Hello everyone. We are the NCRI Women’s Committee. Today we would like to bring you abreast of a serious problem Iranian women face: The spread of violence against women in Iran.
In today’s Iran, we witness the constant spread of violence against women.
State violence perpetrated against women is several-fold more intense than the social or domestic violence women experience in Iran.
The Iranian Judiciary’s failure to prosecute the perpetrators fully has further contributed to the spread of violence against women in Iran. In this episode, you will hear about some shocking examples in this regard.
At least five women were shot and wounded in a shooting spree in Isfahan on August 19, 2021. The assailant was identified and arrested within 48 hours but the Judiciary released him on bail in less than a month’s time.
Parastoo Nauvardi, 36, explained in a video clip that her husband subjected her to brutal physical and mental torture for three years, and yet, when she referred to the Judiciary to take custody of her children, the prosecutor criticized her for going public about her experience of domestic violence.
On November 1, 2021, Fatemeh Rasooli, the mother of five little girls, was burned to death by her husband, immediately after she revealed that their sixth child was going to be another girl. Fatemeh’s husband was released on bail the following day.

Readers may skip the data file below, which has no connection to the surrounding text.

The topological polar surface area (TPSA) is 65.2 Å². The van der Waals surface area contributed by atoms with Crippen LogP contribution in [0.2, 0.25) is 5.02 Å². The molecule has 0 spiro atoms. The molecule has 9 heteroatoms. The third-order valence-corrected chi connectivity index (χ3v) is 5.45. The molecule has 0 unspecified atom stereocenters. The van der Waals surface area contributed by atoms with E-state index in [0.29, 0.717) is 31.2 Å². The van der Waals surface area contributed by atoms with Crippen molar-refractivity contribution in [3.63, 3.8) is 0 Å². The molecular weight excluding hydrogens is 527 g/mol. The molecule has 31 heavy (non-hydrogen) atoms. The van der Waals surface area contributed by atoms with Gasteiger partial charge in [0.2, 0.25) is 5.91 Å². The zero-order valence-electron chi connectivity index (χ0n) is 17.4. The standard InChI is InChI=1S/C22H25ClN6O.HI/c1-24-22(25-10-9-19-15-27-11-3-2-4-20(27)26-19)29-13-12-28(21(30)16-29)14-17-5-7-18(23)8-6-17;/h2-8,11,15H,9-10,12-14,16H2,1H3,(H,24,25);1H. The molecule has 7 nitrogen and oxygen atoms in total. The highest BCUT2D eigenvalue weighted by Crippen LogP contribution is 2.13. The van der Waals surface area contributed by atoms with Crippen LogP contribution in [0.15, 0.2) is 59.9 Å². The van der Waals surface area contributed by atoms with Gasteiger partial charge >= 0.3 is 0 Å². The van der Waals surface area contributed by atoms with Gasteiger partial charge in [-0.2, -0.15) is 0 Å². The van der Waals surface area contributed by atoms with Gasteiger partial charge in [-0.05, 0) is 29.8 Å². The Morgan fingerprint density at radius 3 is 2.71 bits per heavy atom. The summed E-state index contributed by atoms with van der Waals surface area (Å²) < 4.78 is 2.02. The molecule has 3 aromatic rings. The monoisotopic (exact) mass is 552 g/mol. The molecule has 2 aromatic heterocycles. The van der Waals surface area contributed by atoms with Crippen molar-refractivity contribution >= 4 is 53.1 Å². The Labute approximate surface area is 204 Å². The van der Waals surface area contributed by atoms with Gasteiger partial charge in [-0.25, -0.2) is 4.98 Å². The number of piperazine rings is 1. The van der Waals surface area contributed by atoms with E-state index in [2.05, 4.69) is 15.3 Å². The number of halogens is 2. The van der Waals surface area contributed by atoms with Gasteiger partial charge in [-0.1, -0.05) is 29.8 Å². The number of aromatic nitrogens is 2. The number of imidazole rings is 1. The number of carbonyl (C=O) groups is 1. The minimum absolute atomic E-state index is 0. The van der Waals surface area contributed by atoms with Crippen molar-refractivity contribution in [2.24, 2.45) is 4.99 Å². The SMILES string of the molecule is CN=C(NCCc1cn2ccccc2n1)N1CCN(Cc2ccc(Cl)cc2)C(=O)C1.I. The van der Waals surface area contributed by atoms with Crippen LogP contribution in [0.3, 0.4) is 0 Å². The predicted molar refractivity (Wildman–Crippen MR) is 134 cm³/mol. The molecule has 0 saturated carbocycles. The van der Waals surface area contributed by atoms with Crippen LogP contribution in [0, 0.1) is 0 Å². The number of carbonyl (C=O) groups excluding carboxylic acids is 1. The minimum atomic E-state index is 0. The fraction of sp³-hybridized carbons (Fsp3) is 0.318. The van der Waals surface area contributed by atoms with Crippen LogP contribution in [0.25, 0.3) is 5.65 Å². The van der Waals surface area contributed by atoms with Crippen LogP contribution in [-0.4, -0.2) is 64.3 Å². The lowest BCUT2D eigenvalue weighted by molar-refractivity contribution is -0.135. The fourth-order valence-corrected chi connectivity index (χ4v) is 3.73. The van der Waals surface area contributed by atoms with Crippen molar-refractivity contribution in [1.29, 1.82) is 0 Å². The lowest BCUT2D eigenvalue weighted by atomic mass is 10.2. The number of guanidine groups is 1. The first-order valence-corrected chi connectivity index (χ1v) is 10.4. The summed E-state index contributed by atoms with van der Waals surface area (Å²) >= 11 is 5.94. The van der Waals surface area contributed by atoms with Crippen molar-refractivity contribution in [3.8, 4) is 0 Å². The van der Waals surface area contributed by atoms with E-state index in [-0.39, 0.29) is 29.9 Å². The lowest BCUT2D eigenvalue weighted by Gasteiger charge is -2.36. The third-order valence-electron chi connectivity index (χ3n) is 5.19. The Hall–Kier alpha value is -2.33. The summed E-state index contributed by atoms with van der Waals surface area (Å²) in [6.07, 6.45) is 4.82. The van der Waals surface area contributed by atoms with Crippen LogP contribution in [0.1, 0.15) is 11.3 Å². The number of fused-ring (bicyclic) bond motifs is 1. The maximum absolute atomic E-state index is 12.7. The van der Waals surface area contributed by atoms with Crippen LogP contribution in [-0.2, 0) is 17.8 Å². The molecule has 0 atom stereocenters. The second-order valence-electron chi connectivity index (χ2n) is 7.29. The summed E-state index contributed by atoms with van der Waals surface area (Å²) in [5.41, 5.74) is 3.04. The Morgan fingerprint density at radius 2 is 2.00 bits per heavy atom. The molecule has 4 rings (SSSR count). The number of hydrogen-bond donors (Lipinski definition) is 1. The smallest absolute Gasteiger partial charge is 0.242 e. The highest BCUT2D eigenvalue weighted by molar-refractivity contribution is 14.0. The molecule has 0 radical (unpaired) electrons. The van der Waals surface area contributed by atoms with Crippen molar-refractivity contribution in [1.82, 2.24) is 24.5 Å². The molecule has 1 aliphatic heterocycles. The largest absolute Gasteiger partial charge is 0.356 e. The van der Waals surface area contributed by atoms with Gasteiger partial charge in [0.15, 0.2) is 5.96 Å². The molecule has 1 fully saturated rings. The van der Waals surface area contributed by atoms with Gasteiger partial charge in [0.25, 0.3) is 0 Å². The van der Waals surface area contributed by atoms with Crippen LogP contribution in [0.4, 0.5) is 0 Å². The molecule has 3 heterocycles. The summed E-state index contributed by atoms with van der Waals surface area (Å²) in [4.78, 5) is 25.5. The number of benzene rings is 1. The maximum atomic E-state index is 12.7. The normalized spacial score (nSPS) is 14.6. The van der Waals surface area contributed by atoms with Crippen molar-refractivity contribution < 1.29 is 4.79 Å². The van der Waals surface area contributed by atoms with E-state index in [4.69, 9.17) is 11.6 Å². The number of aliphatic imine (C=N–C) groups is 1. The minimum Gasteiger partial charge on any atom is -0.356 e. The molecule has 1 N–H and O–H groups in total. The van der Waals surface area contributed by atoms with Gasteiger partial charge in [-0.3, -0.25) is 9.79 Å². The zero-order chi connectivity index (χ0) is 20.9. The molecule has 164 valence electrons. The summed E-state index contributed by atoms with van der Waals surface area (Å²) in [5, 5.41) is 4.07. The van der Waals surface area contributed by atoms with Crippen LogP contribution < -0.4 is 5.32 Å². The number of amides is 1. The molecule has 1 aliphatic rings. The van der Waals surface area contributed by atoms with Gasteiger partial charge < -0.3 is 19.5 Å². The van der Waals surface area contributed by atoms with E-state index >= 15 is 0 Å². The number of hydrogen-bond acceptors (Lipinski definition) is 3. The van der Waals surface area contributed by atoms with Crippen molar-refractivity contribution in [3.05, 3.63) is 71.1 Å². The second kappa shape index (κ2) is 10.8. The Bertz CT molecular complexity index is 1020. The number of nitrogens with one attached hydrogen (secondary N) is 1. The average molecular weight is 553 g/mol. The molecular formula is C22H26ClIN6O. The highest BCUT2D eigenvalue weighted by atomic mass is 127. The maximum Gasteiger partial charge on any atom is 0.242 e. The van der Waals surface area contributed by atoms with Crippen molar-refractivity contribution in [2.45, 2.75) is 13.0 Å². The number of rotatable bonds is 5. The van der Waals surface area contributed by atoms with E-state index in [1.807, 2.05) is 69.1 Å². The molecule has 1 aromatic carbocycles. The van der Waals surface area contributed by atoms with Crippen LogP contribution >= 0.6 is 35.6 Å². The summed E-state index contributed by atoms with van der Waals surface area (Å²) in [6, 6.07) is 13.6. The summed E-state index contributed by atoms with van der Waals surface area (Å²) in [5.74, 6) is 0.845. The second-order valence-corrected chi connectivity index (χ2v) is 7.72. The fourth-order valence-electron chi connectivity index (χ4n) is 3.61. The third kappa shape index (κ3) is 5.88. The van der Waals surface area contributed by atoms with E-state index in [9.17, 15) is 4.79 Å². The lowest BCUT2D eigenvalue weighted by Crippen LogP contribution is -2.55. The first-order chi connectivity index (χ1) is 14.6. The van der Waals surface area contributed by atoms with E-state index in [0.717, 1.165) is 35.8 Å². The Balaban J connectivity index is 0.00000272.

In another case on August 23, 2021, Farahnaz Khalili, a 25-year-old photographer, committed suicide in the city of Bushehr after a judge refused to accept her complaint against rape.
A social pathologist writes, “Iran ranks first when it comes to domestic violence. No home is safe in Iran.”
However, the bill proposed to prevent violence against women has held up for more than 10 years without being passed. Even if the bill is passed, it will not improve women’s situation.
With the selection of Ebrahim Raisi, a mass murderer, as the regime’s president, the prospects for better conditions for women seem less feasible than ever before.
In the absence of laws criminalizing violence against women, and in light of the misogynist laws in Iran, one could only expect further spread of violence against women in Iran.